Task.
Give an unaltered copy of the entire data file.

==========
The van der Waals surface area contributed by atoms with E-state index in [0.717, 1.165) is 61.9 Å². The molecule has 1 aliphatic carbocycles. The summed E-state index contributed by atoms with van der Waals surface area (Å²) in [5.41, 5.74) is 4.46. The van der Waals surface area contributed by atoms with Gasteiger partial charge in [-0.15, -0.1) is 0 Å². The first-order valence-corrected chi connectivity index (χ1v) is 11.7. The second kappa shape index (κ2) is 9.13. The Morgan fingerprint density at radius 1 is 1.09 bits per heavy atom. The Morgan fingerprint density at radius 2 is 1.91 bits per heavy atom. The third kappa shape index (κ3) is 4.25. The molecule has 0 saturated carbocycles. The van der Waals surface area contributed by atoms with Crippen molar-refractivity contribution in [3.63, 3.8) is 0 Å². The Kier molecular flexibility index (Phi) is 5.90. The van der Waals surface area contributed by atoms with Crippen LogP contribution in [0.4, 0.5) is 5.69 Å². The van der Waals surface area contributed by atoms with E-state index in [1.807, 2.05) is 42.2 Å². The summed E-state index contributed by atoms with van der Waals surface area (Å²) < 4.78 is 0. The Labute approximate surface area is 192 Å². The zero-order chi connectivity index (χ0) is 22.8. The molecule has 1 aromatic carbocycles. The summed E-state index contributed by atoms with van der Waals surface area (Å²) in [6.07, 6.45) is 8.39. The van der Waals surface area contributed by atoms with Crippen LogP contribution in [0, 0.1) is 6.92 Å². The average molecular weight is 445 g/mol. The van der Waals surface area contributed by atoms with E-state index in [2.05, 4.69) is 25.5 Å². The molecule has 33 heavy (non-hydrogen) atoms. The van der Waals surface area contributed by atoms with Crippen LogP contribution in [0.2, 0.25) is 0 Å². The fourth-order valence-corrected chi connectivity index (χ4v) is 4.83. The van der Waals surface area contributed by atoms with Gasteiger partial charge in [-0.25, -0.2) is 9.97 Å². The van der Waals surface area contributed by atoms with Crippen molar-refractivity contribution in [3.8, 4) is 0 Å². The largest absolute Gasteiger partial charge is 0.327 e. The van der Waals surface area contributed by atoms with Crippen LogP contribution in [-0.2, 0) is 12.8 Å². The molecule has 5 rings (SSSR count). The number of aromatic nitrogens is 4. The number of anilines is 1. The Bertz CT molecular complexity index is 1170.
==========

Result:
The van der Waals surface area contributed by atoms with E-state index in [0.717, 1.165) is 61.9 Å². The molecule has 1 aliphatic carbocycles. The summed E-state index contributed by atoms with van der Waals surface area (Å²) in [5.41, 5.74) is 4.46. The van der Waals surface area contributed by atoms with Gasteiger partial charge in [-0.15, -0.1) is 0 Å². The first-order valence-corrected chi connectivity index (χ1v) is 11.7. The second kappa shape index (κ2) is 9.13. The Morgan fingerprint density at radius 1 is 1.09 bits per heavy atom. The Morgan fingerprint density at radius 2 is 1.91 bits per heavy atom. The third kappa shape index (κ3) is 4.25. The molecule has 0 saturated carbocycles. The van der Waals surface area contributed by atoms with Crippen molar-refractivity contribution in [3.63, 3.8) is 0 Å². The Kier molecular flexibility index (Phi) is 5.90. The van der Waals surface area contributed by atoms with Crippen LogP contribution in [0.4, 0.5) is 5.69 Å². The van der Waals surface area contributed by atoms with E-state index in [1.807, 2.05) is 42.2 Å². The summed E-state index contributed by atoms with van der Waals surface area (Å²) < 4.78 is 0. The Labute approximate surface area is 192 Å². The zero-order chi connectivity index (χ0) is 22.8. The molecule has 1 aromatic carbocycles. The summed E-state index contributed by atoms with van der Waals surface area (Å²) in [6.07, 6.45) is 8.39. The van der Waals surface area contributed by atoms with Crippen LogP contribution in [0, 0.1) is 6.92 Å². The average molecular weight is 445 g/mol. The van der Waals surface area contributed by atoms with E-state index in [2.05, 4.69) is 25.5 Å². The molecule has 33 heavy (non-hydrogen) atoms. The van der Waals surface area contributed by atoms with Crippen LogP contribution in [0.2, 0.25) is 0 Å². The fourth-order valence-corrected chi connectivity index (χ4v) is 4.83. The van der Waals surface area contributed by atoms with Gasteiger partial charge in [-0.25, -0.2) is 9.97 Å². The van der Waals surface area contributed by atoms with Crippen molar-refractivity contribution in [3.8, 4) is 0 Å². The largest absolute Gasteiger partial charge is 0.327 e. The van der Waals surface area contributed by atoms with Crippen LogP contribution in [-0.2, 0) is 12.8 Å². The molecule has 5 rings (SSSR count). The number of aromatic nitrogens is 4. The number of anilines is 1. The Bertz CT molecular complexity index is 1170.